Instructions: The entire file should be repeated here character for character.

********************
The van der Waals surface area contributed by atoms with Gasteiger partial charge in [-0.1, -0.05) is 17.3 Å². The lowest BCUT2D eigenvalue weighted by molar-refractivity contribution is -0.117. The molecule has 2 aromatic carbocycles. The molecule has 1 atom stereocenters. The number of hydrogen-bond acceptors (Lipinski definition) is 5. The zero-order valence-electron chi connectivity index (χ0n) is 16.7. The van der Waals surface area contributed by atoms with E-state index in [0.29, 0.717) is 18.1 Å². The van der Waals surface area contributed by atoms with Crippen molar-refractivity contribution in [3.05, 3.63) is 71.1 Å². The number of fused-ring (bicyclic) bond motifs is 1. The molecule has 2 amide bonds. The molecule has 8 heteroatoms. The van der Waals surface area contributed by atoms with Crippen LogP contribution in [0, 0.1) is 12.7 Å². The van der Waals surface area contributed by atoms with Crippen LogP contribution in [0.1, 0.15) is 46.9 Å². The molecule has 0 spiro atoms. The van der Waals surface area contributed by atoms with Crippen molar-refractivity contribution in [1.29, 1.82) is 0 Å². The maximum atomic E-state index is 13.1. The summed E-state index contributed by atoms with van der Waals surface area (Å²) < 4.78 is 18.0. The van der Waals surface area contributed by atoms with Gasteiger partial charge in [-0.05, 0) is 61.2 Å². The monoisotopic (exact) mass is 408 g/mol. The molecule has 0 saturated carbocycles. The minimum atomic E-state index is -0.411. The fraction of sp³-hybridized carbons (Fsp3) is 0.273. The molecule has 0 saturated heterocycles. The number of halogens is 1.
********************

The van der Waals surface area contributed by atoms with Gasteiger partial charge in [-0.1, -0.05) is 17.3 Å². The lowest BCUT2D eigenvalue weighted by molar-refractivity contribution is -0.117. The molecule has 2 aromatic carbocycles. The molecule has 1 atom stereocenters. The number of hydrogen-bond acceptors (Lipinski definition) is 5. The zero-order valence-electron chi connectivity index (χ0n) is 16.7. The van der Waals surface area contributed by atoms with E-state index in [0.29, 0.717) is 18.1 Å². The van der Waals surface area contributed by atoms with Crippen molar-refractivity contribution in [3.05, 3.63) is 71.1 Å². The number of fused-ring (bicyclic) bond motifs is 1. The molecule has 2 amide bonds. The molecule has 8 heteroatoms. The van der Waals surface area contributed by atoms with Crippen LogP contribution in [0, 0.1) is 12.7 Å². The van der Waals surface area contributed by atoms with Crippen LogP contribution in [0.1, 0.15) is 46.9 Å². The molecule has 0 spiro atoms. The van der Waals surface area contributed by atoms with Crippen molar-refractivity contribution in [1.29, 1.82) is 0 Å². The maximum atomic E-state index is 13.1. The summed E-state index contributed by atoms with van der Waals surface area (Å²) < 4.78 is 18.0. The van der Waals surface area contributed by atoms with Gasteiger partial charge in [-0.05, 0) is 61.2 Å². The monoisotopic (exact) mass is 408 g/mol. The molecule has 0 saturated carbocycles. The minimum atomic E-state index is -0.411. The fraction of sp³-hybridized carbons (Fsp3) is 0.273. The molecule has 0 saturated heterocycles. The number of halogens is 1.